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By: Will Clancy

Initially I joined City Year to inspire the leaders of our future, to advocate for the students who may slip through the cracks, and instill belief in the students who may never understand their true potential. High School is a pivotal time in one’s life. The decisions made during this time can determine so much of a person’s future, and the importance of this time cannot be over looked.

Importance-of-High-School-Education

Many days of my service have gone by with no notable significance.  During the first semester of service I supported a class that at times seemed uncontrollable. There was no possibility of learning in this environment; therefore the students did whatever they pleased. I spoke with my partner teacher about pulling students from class for interventions. This would provide a smaller class size for the teacher to control and allow me an opportunity to get to know some of the students. I pulled one student into my small group because he seemed content but distracted in class. I developed a strong mentoring relationship with this student from the start.

In the small group, the student expressed his opinions and began to display academic interest. Although at times he was off task, I knew I could count on him to straighten up his act with just a look from me. He began coming to me outside of class with homework, and life problems (mostly involving girls). As the semester continued, I pushed him more and together the student and I worked to move him from a lower level English course to Honors English. Mentoring him through the difficulties of being a high school boy made me realize how much he trusted me.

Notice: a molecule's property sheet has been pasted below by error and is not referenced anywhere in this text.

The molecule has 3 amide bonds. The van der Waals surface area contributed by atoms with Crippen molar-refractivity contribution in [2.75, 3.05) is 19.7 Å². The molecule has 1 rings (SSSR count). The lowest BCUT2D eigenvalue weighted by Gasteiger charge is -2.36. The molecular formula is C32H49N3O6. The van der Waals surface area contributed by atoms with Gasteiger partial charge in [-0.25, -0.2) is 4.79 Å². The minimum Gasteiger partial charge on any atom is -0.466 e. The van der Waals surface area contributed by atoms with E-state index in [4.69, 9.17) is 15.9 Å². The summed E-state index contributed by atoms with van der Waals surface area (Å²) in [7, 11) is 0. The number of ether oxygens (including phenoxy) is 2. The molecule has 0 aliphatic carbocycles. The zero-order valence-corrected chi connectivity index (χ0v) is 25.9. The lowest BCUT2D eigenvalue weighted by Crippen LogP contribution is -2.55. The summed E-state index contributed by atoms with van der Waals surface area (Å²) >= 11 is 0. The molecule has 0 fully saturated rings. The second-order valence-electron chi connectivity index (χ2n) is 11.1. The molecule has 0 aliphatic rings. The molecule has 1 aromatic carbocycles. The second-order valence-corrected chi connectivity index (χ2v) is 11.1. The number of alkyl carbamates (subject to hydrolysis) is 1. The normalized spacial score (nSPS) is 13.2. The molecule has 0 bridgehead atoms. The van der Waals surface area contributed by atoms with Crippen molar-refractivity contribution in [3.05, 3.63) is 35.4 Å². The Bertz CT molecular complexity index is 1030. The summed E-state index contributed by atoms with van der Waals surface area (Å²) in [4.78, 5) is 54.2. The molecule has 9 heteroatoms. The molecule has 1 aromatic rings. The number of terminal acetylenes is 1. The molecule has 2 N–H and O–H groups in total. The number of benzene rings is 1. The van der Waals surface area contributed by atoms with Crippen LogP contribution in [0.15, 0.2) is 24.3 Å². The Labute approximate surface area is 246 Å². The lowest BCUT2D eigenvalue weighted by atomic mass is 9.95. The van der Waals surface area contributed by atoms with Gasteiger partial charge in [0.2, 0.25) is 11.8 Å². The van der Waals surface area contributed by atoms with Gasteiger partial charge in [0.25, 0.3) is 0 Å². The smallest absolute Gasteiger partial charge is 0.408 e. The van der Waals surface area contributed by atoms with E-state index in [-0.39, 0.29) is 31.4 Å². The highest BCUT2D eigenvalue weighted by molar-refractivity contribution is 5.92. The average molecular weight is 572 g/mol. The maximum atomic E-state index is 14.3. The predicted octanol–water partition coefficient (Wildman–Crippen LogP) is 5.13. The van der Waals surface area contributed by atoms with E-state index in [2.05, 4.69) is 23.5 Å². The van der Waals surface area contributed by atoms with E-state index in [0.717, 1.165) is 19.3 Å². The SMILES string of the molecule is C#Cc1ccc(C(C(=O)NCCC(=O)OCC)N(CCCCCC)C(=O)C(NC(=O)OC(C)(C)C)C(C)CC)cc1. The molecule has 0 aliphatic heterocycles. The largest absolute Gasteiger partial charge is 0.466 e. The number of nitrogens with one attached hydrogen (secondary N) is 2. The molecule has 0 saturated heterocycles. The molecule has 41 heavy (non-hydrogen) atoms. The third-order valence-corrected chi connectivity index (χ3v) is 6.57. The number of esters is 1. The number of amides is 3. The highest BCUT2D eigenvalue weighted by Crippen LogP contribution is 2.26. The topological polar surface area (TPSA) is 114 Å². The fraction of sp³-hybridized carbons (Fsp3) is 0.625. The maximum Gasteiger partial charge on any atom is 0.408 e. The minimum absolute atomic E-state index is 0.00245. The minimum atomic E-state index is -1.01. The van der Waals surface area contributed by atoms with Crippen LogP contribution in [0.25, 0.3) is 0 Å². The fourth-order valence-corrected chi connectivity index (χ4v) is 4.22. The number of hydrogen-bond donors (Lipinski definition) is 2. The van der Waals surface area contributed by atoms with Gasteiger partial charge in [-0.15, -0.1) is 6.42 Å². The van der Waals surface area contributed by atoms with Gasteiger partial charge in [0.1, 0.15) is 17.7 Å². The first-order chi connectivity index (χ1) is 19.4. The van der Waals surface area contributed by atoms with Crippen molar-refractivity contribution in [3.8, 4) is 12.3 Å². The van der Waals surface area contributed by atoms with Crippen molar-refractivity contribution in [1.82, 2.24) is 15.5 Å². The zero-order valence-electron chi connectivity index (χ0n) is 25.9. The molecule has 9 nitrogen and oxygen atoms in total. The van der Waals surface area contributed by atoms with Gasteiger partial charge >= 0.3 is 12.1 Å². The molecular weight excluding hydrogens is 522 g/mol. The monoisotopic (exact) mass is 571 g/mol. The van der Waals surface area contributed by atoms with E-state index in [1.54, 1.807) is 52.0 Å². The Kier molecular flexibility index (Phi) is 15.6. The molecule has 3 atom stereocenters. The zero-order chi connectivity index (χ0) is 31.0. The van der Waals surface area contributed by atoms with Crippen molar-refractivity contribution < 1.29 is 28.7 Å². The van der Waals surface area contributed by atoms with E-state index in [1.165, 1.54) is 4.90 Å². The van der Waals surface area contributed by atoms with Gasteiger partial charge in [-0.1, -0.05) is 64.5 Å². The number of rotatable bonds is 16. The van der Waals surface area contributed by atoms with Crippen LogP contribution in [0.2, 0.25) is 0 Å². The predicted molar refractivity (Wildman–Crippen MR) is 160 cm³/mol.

During parent teacher conferences, my partner teacher didn’t give the boy a report that did his hard work justice. He spent all semester working to improve but on paper things seemed unimproved – his grades were not much different.  I explained to his mother that I worked hard with him all semester because I saw potential in him and wanted him to succeed. I also mentioned his hard work in his Honors English class and how together we had moved him out of the lower level class. His mother was proud of him and expressed her appreciation of my presence in her son’s life. She could see the positive changes.

Because of his hard work this student was accepted into another school during the winter break and he switched before he got a chance to tell me he was leaving. I noticed his absence immediately and called home. After calling home for a week and asking the other students where he was, I got a hold of him and convinced him to come back to the school for one night and join his friends in the City Year Red Carpet Lit and Family Night. His attendance made the stress of the first semester and planning of the event worth it. We talked about his new school and his academic progress, his girl problems, and his future plans. We chatted like old friends and at the end of the night he told me that if I hadn’t helped him he may not be in the place he is in. The significance of that moment keeps me moving forward.

Often times we don’t see the results of our hard work, but when we do, the rewards seem endless. This experience is a boost for me to keep encouraging and advocating for my students. Our students look up to us and the influence we have on them will last a lifetime.

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